I’m a preppy girl. But here’s the thing, at my school, everyone is preppy (both the girls and the guys.) Our campus could easily be an ad for Vineyard Vines or Lilly Pulitzer. And while I love being a Lilly girl and being J.Crew-level preppy, I also don’t feel like I stand out. A reason why I always choose unique Lilly pieces, or unique preppy staples, is because while it’s still preppy, it feels like more like me (not just another face in the crowd).
Growing up, I didn’t really have a set “style,” I kind of just wore what I liked. At my elementary, middle, and high schools, there were definitely the popular “preps,” the “jocks,” and my friends–the ‘quirky,’ smart kids who didn’t really fit a mold. So, I wore what I liked, and sometimes I fit in with my friends and other times I fit with the other cliques.
Now in college, I realize how important it is to be me. I don’t need to prove who I am through my clothes. It’s MY personal style, and that’s exactly how I act. Honestly? I’ve walked into the Vineyard Vines outlet near my school and have only gotten one thing (and I’ve been there many times). I’m not interested in being the cookie-cutter preppy girl that everyone else is (not that there’s anything wrong with that), but it’s not me. Also, cost plays a huge factor. I’m paying for four years of college right now, how can I afford to have a complete head-to-toe J.Crew or Lilly wardrobe? Most of my designer staples have been purchased at outlet malls, and no one knows the difference. While at times I think it’d be nice to wear more Lilly or preppy pieces, it’s just not practical right now, at least not until I’m finished with college.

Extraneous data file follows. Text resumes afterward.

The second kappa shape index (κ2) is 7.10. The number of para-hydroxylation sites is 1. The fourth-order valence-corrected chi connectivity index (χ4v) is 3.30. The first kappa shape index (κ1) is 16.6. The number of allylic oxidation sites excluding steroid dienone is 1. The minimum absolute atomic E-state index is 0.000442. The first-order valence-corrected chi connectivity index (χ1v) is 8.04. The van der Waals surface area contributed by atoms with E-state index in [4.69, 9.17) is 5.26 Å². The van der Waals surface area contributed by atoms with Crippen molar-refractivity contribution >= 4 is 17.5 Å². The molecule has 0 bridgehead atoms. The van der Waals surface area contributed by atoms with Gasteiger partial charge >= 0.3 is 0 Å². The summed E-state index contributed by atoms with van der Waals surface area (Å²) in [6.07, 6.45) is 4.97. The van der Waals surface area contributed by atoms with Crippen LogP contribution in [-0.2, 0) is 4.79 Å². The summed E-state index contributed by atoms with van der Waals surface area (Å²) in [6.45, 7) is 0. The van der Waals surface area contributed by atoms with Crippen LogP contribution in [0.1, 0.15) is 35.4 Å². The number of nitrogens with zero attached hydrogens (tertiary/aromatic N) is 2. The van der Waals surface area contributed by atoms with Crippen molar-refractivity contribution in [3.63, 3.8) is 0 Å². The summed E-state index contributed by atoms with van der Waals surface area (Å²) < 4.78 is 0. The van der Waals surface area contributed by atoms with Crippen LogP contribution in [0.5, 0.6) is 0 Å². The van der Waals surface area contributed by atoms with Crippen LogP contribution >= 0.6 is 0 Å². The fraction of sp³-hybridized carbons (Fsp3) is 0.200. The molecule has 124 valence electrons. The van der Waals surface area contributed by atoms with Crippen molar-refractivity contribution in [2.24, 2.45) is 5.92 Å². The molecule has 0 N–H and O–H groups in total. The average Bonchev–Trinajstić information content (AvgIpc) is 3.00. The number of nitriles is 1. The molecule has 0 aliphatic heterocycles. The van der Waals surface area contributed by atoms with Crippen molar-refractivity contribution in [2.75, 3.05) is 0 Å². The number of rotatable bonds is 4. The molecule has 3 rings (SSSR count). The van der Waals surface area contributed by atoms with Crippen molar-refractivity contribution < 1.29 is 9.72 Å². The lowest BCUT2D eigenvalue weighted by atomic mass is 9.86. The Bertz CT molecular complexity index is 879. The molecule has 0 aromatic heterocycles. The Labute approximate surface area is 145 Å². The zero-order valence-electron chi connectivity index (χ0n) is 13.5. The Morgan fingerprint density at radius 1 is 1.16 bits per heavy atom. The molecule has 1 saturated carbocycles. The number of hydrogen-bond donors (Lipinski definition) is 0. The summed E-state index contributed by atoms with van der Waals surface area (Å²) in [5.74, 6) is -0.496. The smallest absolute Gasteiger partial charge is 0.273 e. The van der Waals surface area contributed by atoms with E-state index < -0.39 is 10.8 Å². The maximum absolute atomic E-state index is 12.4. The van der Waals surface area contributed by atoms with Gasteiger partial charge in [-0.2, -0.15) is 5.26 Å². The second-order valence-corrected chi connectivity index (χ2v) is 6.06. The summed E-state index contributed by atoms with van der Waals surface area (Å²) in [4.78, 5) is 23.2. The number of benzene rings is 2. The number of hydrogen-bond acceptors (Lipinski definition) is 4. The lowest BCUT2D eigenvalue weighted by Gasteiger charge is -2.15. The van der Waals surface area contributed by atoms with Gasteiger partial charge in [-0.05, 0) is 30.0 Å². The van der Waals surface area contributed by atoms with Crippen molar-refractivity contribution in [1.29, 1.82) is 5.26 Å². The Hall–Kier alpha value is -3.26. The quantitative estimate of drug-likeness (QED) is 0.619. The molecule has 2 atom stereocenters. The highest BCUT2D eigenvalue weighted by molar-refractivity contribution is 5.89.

My first year in college this past year, I admit I sort of struggled fitting in. I thought I had to up how preppy my wardrobe was to fit in at my Southern school. I went with a group from my school on Taglit Birthright earlier this summer, and it wasn’t until then (and coming home) how much time I thought about other peoples’ clothes and how I fit in. We all wore athletic clothes together, saw each other at our grossest (hiking and sweating does that to a person), and it still didn’t matter–they’re my friends, good friends: like a family. It goes to show you how clothes can’t determine who you are. They should merely be a reflection of what you see in yourself. And me? I see a preppy girl whose individualism is clearly shown, in my personality and in my wardrobe.
I’m sorry for that little rant. It’s just been something I’ve been thinking about recently. xx